What are a few of your favorite older Freerange releases which you think are still relevant today?
There are a few of the older bits that still get an airing from time to time. My Audiomontage remix of Dyadic Shift by Yennah from 1999 still sounds pretty fresh. The Subjekt and Switch stuff of Dave Taylor’s from 2003/4 proved to be a pivotal time for the label, with releases like Get On Downz and Be My Chicago still sounding really innovative, as well as being able to wreck a dance floor ten years on. Black Joy’s “Untitled,” including the Kerri Chandler and Stefan Goldmann remixes, is another release I’m really proud of and still gets played regularly by a lot of people.
I understand the Freerange back catalog was lost in a fire at the Sony/PIAS warehouse caused by riots. What was it like having to comes to terms with not having access to those records anymore? Are there any plans to re-press past work that was lost?
It’s quite depressing to think about what got lost in that fire with so many great labels such as Ninja Tune and Warp all being effected. We have the last remaining few copies of some releases left at our office, and every time someone buys something from our online store and I bag one up and send it off. It feels a bit sad that there won’t be any more after these copies disappear. We did commemorate the loss and go someway to making some of our more classic releases available again by producing the Out Of The Ashes box set. This was a limited edition five part collection containing some of the labels highlights from the back catalog. We pressed extra copies of the individual 12″s so that we always have vinyl copies of certain tracks available.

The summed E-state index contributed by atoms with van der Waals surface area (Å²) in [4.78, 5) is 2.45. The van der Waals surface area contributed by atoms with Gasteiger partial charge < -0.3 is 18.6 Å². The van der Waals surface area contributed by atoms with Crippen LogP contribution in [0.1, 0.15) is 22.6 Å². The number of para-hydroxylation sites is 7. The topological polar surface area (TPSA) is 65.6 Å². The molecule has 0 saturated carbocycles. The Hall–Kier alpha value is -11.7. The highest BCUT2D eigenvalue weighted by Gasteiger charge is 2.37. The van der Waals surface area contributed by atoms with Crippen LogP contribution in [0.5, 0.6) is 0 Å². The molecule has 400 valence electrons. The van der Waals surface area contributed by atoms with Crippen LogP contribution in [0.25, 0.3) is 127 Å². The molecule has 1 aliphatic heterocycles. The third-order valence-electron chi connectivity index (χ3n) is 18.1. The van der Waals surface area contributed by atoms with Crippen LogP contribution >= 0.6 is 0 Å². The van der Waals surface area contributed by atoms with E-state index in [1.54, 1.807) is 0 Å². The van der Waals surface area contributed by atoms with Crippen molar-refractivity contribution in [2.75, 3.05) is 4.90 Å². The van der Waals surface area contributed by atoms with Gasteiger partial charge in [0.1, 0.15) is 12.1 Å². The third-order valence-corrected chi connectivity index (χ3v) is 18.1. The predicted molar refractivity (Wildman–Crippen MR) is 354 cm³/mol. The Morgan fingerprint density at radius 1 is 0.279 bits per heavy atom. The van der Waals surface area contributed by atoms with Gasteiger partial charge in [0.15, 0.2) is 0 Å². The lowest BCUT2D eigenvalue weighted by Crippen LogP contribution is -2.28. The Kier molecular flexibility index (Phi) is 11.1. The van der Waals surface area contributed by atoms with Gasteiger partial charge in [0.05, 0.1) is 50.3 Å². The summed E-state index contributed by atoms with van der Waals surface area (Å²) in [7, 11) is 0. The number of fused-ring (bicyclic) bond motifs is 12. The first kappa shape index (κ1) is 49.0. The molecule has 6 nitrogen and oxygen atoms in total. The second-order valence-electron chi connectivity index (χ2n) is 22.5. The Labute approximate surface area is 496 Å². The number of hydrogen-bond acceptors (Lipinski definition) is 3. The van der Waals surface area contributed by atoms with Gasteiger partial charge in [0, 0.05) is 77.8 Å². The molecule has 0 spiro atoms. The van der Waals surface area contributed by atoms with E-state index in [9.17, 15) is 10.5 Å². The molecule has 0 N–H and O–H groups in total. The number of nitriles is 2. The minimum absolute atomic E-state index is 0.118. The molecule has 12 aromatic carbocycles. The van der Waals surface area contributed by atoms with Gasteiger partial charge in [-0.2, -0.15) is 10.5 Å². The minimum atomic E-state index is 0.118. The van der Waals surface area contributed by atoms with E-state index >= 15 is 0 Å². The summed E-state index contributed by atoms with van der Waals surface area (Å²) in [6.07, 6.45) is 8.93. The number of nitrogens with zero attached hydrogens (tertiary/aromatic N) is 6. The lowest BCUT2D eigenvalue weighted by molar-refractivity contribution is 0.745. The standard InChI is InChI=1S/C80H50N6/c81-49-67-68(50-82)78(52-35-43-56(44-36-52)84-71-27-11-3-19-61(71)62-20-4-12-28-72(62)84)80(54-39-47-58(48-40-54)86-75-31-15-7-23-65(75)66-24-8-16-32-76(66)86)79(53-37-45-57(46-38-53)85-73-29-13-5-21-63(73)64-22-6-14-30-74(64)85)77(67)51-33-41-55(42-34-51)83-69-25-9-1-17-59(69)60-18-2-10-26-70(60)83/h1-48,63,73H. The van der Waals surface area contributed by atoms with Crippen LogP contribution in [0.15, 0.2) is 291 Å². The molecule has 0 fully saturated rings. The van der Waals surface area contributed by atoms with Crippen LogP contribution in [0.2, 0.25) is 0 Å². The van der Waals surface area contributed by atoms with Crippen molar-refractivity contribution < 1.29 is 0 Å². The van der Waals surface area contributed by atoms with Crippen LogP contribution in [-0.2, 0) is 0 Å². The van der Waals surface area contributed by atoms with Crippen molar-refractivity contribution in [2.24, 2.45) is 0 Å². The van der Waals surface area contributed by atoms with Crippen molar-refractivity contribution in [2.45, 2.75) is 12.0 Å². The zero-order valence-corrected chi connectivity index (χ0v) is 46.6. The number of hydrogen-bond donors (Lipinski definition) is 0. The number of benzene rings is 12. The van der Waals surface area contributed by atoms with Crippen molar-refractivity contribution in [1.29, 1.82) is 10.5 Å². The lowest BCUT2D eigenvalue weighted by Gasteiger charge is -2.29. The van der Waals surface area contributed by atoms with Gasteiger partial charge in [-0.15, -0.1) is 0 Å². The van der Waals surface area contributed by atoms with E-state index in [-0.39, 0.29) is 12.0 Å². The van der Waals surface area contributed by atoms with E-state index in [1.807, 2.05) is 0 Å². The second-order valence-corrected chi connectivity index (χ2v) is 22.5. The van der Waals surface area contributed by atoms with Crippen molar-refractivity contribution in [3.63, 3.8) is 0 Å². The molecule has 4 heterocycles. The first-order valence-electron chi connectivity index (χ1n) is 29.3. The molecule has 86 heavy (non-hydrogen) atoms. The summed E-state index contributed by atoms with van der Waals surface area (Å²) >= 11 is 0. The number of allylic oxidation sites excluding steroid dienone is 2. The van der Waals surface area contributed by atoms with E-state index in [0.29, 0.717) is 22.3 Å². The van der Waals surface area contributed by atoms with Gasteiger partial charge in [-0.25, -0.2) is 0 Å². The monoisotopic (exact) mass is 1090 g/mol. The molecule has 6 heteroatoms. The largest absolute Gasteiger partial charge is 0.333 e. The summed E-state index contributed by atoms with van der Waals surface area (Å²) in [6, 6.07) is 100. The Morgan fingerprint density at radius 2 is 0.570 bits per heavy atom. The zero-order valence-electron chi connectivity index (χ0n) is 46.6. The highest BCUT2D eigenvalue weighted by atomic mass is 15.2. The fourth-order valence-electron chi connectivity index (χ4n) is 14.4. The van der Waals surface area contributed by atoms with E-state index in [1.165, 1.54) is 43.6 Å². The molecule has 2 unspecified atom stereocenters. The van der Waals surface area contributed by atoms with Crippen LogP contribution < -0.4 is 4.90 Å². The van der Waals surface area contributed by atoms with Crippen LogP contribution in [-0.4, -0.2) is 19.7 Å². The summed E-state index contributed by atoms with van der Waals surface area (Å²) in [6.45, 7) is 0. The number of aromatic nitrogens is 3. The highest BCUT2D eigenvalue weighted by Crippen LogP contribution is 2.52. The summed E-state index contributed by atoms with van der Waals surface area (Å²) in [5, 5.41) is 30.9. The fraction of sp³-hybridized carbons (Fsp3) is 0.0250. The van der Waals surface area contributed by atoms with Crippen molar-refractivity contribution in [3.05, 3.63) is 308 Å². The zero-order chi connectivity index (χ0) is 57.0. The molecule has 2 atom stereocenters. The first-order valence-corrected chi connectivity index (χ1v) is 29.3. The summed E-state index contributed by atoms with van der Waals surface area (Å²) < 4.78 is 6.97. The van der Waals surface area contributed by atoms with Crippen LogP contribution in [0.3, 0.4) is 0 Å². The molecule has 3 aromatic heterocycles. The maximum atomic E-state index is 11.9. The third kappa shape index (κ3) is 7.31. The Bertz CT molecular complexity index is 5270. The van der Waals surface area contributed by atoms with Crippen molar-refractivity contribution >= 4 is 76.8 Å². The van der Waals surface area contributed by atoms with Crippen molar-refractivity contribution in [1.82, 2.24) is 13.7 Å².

Tell me about the mix you made for LWE.
It’s a bit of a mish-mash of stuff really. Some recent clubby bits mixed up with some fairly random favorite old bits and key, influential tracks which have been an inspiration in my own music making. Hopefully a few less well known bits as well as a couple of underground classics and some beautiful ambient interludes including some unreleased stuff from Palmskin Productions and an exclusive airing of KiNK’s remix of my “Porchlight And Rocking Chairs” track not out till September. All mixed with a combination of decks and CDJs through my A&H Xone 22 with the additional help from some nips ‘n tucks in Logic afterwards to help match the volumes and get some of the transitions sounding nice and smooth.
What’s coming up from Jimpster and Freerange for the rest of 2013 and beyond?
I’m currently working on finishing off a new Franc Spangler EP for Delusions, which I hope makes it out before the end of the year. Been finalizing and confirming the Boiler Room takeover this week as well as some other label showcase parties including Get Physical and Zoo Project in Ibiza in July. Got the new Shur-i-kan release just about to drop which is an absolute beauty and comes complete with a Kim Brown remix. Also got a new artist from St Petersburg called Kito Jempere coming with his debut EP including a stunning Jacob Korn remix. There will also be a remix package of the Jimpster LP coming in September including KiNK, Andre Lodemann and Deetron remixes. Look out for new Toby Tobias, Soul 223 and 6th Borough releases on Delusions Of Grandeur.
LWE’s 129th podcast was a faultless mix of late-night house and techno brought to us by Patrice Scott. Be sure to add it to your collection by this Friday, June 14th.